Clarissa Harlowe Barton, aka Clara Barton, was born in North Oxford, Massachusetts, on Christmas Day in 1821. When she was just a few years old, she attended school and excelled in her English studies. In fact, Barton was always an intelligent child, and at just 17-years-old, she received her first teacher’s certificate.
Before that, when she was 10-years-old, her brother, David, fell from the roof of a barn and received major surgery. After the incident, Barton designated herself the “nurse” to take care of her brother during his recovery, thus kick-starting her interest in the field. Still, she took an active interest in becoming a teacher.
The pursuance of the occupation came as a suggestion by Barton’s parents who hoped to help their daughter overcome her shyness. Eventually, Clara Barton opened a free public school in Bordentown in 1852. This was the first free school in New Jersey. She worked as the school’s principal until she was replaced by a male who was elected by the school board.
A few years later, Barton moved to Washington, D.C., where she worked as a clerk in the United States Patent Office, marking the first time a woman had received a significant clerkship in a federal government agency with pay equivalent to a man’s pay.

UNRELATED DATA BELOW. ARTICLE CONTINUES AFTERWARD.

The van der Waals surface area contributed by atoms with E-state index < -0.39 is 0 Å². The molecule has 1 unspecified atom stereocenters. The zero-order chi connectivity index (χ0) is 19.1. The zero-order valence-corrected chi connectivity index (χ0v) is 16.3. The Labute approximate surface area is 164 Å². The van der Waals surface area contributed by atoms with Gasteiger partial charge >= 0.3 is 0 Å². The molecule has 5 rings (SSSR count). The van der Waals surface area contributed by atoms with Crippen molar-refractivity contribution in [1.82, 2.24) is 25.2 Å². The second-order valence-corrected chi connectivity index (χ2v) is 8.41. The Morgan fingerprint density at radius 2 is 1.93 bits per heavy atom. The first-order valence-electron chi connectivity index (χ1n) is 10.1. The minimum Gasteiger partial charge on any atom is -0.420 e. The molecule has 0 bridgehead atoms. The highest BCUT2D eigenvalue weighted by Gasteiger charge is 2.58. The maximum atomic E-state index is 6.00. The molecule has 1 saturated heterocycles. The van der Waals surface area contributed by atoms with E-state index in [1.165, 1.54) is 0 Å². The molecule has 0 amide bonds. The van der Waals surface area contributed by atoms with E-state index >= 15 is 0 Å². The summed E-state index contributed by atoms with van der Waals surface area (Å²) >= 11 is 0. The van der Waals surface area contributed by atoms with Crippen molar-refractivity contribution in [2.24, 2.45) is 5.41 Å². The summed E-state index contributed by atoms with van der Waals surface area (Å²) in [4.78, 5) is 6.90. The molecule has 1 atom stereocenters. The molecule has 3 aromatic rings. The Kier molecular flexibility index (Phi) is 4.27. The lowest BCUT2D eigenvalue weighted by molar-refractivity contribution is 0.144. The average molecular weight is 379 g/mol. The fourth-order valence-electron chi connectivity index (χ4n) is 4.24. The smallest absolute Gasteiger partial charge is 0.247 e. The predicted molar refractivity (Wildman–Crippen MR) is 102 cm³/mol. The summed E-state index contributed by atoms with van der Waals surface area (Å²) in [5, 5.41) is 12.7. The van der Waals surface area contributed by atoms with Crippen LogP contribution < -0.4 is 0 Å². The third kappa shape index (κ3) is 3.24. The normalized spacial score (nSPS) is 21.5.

Before long, the nation became divided by the Civil War, and Barton looked for any way she could to aid the Union Army. At the start of the war, she collected and distributed supplies for the soldiers, but in 1862, she decided to take on much greater responsibilities when she served as an independent nurse. She was beloved by the soldiers and received the nickname “The Angel of the Battlefield.”
The Civil War ended in 1865, and Barton began work for the War Department before traveling to Europe in 1868. During her visit abroad, she briefly worked with a relief organization, the International Red Cross. When Barton returned back home a few years later, she pushed for an American branch to be instated. After years of dedicated work, the American Red Cross was founded in 1881. Barton served as the organization’s first president, but never took a salary for her work with the organization.
In 1904, Clara Barton resigned from the American Red Cross. She remained active in her community and even published a book, The Story of My Childhood, in 1907. Five years later, at the age of 90, Barton died in her home in Glen Echo, Maryland. Her work in the Garden State, as well as her work with the American Red Cross, paved the way for others like her who strive to make a difference in people’s lives every day.